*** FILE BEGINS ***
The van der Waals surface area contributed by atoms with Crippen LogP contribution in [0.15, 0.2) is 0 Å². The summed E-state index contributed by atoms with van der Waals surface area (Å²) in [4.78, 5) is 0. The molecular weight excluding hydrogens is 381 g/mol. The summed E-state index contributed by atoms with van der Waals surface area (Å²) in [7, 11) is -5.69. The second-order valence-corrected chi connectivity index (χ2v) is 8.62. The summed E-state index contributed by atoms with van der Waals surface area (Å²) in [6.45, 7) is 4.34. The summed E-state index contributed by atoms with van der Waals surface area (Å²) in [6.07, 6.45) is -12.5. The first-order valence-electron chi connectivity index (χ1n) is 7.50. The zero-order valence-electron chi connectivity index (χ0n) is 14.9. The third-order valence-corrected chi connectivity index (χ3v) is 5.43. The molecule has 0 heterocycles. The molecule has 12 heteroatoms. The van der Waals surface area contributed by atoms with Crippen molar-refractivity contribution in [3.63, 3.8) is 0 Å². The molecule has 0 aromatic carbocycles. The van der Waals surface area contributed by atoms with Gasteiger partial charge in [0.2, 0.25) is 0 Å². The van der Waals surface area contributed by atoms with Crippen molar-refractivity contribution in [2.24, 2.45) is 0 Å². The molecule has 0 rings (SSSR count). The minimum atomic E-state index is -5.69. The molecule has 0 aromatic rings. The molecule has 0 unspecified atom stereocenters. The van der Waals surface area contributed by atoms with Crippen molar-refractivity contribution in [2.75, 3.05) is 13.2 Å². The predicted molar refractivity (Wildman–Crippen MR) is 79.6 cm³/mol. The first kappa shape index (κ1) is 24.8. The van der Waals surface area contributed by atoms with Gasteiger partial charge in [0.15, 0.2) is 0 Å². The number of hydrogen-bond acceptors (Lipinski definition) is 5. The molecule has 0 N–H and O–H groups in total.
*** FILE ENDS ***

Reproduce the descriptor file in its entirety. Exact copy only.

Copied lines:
The van der Waals surface area contributed by atoms with Crippen LogP contribution in [0.15, 0.2) is 0 Å². The summed E-state index contributed by atoms with van der Waals surface area (Å²) in [4.78, 5) is 0. The molecular weight excluding hydrogens is 381 g/mol. The summed E-state index contributed by atoms with van der Waals surface area (Å²) in [7, 11) is -5.69. The second-order valence-corrected chi connectivity index (χ2v) is 8.62. The summed E-state index contributed by atoms with van der Waals surface area (Å²) in [6.45, 7) is 4.34. The summed E-state index contributed by atoms with van der Waals surface area (Å²) in [6.07, 6.45) is -12.5. The first-order valence-electron chi connectivity index (χ1n) is 7.50. The zero-order valence-electron chi connectivity index (χ0n) is 14.9. The third-order valence-corrected chi connectivity index (χ3v) is 5.43. The molecule has 0 heterocycles. The molecule has 12 heteroatoms. The van der Waals surface area contributed by atoms with Crippen molar-refractivity contribution in [3.63, 3.8) is 0 Å². The molecule has 0 aromatic carbocycles. The van der Waals surface area contributed by atoms with Gasteiger partial charge in [0.2, 0.25) is 0 Å². The van der Waals surface area contributed by atoms with Crippen molar-refractivity contribution in [2.24, 2.45) is 0 Å². The molecule has 0 rings (SSSR count). The minimum atomic E-state index is -5.69. The molecule has 0 aromatic rings. The molecule has 0 unspecified atom stereocenters. The van der Waals surface area contributed by atoms with Crippen molar-refractivity contribution in [2.75, 3.05) is 13.2 Å². The predicted molar refractivity (Wildman–Crippen MR) is 79.6 cm³/mol. The first kappa shape index (κ1) is 24.8. The van der Waals surface area contributed by atoms with Gasteiger partial charge in [0.15, 0.2) is 0 Å². The number of hydrogen-bond acceptors (Lipinski definition) is 5. The molecule has 0 N–H and O–H groups in total.